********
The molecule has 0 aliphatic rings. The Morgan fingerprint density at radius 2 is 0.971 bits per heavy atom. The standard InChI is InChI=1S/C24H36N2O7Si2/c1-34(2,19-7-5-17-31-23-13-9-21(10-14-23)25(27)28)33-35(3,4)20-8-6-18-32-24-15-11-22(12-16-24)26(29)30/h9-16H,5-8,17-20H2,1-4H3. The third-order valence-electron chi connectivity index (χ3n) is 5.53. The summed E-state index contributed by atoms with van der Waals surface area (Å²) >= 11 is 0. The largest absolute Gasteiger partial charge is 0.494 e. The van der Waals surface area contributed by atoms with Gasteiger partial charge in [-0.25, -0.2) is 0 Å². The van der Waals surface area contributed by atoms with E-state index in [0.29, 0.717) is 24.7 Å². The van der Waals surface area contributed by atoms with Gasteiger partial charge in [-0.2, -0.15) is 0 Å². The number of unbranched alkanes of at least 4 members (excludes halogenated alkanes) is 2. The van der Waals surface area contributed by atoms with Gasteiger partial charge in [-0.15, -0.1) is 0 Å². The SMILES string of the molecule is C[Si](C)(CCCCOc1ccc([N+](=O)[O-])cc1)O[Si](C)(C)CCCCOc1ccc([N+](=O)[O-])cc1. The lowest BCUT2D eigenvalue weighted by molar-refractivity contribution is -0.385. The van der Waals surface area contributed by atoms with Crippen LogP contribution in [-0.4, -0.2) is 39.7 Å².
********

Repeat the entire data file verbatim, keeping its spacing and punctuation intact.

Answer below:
The molecule has 0 aliphatic rings. The Morgan fingerprint density at radius 2 is 0.971 bits per heavy atom. The standard InChI is InChI=1S/C24H36N2O7Si2/c1-34(2,19-7-5-17-31-23-13-9-21(10-14-23)25(27)28)33-35(3,4)20-8-6-18-32-24-15-11-22(12-16-24)26(29)30/h9-16H,5-8,17-20H2,1-4H3. The third-order valence-electron chi connectivity index (χ3n) is 5.53. The summed E-state index contributed by atoms with van der Waals surface area (Å²) >= 11 is 0. The largest absolute Gasteiger partial charge is 0.494 e. The van der Waals surface area contributed by atoms with Gasteiger partial charge in [-0.25, -0.2) is 0 Å². The van der Waals surface area contributed by atoms with E-state index in [0.29, 0.717) is 24.7 Å². The van der Waals surface area contributed by atoms with Gasteiger partial charge in [-0.2, -0.15) is 0 Å². The number of unbranched alkanes of at least 4 members (excludes halogenated alkanes) is 2. The van der Waals surface area contributed by atoms with Gasteiger partial charge in [-0.15, -0.1) is 0 Å². The SMILES string of the molecule is C[Si](C)(CCCCOc1ccc([N+](=O)[O-])cc1)O[Si](C)(C)CCCCOc1ccc([N+](=O)[O-])cc1. The lowest BCUT2D eigenvalue weighted by molar-refractivity contribution is -0.385. The van der Waals surface area contributed by atoms with Crippen LogP contribution in [-0.4, -0.2) is 39.7 Å².